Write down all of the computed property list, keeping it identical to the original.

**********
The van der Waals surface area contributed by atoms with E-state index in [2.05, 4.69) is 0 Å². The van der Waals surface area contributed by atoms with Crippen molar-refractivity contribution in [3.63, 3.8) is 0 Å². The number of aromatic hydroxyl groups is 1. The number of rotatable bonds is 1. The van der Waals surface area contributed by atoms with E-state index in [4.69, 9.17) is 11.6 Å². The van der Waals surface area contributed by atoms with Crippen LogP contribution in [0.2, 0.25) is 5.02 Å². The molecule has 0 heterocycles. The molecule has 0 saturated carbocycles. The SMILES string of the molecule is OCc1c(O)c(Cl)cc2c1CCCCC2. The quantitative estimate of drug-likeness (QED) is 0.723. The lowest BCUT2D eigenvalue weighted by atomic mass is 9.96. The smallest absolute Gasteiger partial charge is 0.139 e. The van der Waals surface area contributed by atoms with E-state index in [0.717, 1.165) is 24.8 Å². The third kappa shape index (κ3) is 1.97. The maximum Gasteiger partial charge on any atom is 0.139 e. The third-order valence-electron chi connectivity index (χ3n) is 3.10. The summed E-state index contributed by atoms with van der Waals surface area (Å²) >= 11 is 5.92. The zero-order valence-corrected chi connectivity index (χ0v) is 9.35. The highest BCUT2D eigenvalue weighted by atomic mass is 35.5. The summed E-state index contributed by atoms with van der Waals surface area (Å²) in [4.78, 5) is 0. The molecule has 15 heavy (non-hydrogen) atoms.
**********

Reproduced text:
The van der Waals surface area contributed by atoms with E-state index in [2.05, 4.69) is 0 Å². The van der Waals surface area contributed by atoms with Crippen molar-refractivity contribution in [3.63, 3.8) is 0 Å². The number of aromatic hydroxyl groups is 1. The number of rotatable bonds is 1. The van der Waals surface area contributed by atoms with E-state index in [4.69, 9.17) is 11.6 Å². The van der Waals surface area contributed by atoms with Crippen LogP contribution in [0.2, 0.25) is 5.02 Å². The molecule has 0 heterocycles. The molecule has 0 saturated carbocycles. The SMILES string of the molecule is OCc1c(O)c(Cl)cc2c1CCCCC2. The quantitative estimate of drug-likeness (QED) is 0.723. The lowest BCUT2D eigenvalue weighted by atomic mass is 9.96. The smallest absolute Gasteiger partial charge is 0.139 e. The van der Waals surface area contributed by atoms with E-state index in [0.717, 1.165) is 24.8 Å². The third kappa shape index (κ3) is 1.97. The maximum Gasteiger partial charge on any atom is 0.139 e. The third-order valence-electron chi connectivity index (χ3n) is 3.10. The summed E-state index contributed by atoms with van der Waals surface area (Å²) >= 11 is 5.92. The zero-order valence-corrected chi connectivity index (χ0v) is 9.35. The highest BCUT2D eigenvalue weighted by atomic mass is 35.5. The summed E-state index contributed by atoms with van der Waals surface area (Å²) in [4.78, 5) is 0. The molecule has 15 heavy (non-hydrogen) atoms.